Educators Against Racism and Apartheid records
Scope and Contents
The Educators Against Racism and Apartheid records includes original and copied correspondence (for example with Oliver Tambo and young American children from the 1980s, and to President Reagan), organization publications (such as Apartheid Is Wrong: A Curriculum for Young People, and its Newsletter), anti-apartheid petitions, filmstrip, flyers, buttons, photographs, and videocassettes of sponsored events and performances (including a children's play and a school class) from 1990 to 1993.
Conditions Governing Access
The collection is open for research.
Conditions Governing Access
The material is stored offsite in Remote Storage. Please contact Special Collections 3 working days in advance if you wish to use it.
Conditions Governing Use
Copyright is retained by the authors of the items in this collection, or their descendants, as stipulated by United States copyright law. For photocopy and duplication requests, please contact the Stephen O. Murray and Keelung Hong Special Collections, Michigan State University Libraries.
Biographical / Historical
Educators Against Racism and Apartheid was founded by educators in 1985 in New York City as Educators Against Apartheid. The name was changed because members of the group thought it important that educators deal with issues of racism in the United States at the same time that they dealt with apartheid in South Africa. The organization met monthly (except in summer), usually in the Riverside Church. The organization developed educational materials including a monthly newsletter, which went to teachers all over the United States. The organization published two editions of Apartheid Is Wrong: A Curriculum for Young People, which was funded in part by the United Nations Special Commission on Apartheid. The curriculum had lessons for teachers in all curriculum areas. It was used by teachers from early childhood classrooms all the way through universities. The group produced a filmstrip about many aspects of apartheid, particularly issues that impacted young people, with a cassette narrated by the Ruby Dee, who contributed her labor for the project.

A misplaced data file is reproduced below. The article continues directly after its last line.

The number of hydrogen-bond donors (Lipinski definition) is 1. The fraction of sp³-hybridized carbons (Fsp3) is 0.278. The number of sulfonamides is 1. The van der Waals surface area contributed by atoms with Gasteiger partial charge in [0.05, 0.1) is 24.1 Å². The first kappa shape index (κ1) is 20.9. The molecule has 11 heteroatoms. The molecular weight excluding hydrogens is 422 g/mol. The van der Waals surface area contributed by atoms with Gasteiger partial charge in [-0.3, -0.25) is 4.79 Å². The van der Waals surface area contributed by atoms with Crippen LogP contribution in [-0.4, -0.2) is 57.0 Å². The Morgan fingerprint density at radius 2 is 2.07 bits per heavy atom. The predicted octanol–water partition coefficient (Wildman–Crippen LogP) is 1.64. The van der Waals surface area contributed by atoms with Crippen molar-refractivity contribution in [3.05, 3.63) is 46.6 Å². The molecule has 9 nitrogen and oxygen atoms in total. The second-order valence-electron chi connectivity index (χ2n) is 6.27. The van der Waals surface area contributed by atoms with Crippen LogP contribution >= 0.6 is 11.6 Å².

One of the organization’s projects was a boycott of Kellogg’s cereals because children could relate to Kellogg’s as opposed to other corporations that were involved in South Africa. Many young people participated in that boycott. The organization worked to get the Teacher’s Retirement System to divest itself from corporations doing business in South Africa. Members organized and participated in many demonstrations.
The archive includes copies of the curriculum guide and the newsletter, some original and copied correspondence (for example with Oliver Tambo and young American children from the 1980s), both editions of the curriculum, anti-apartheid flyers, buttons, and photographs and videocassettes of group-sponsored events and performances (including a children’s play and a school class) from 1990 to 1993.
1 Linear Feet (1 box) ; 27 x 40 x 13 cm.
Language of Materials
The collection is arranged by type of material.
Immediate Source of Acquisition
Archives gifted by Paula Rogovin.
Linking Entry Complexity Note
Forms part of: African Activist Archive.
Processing information unknown.
- Finding Aid for the Educators Against Racism and Apartheid records
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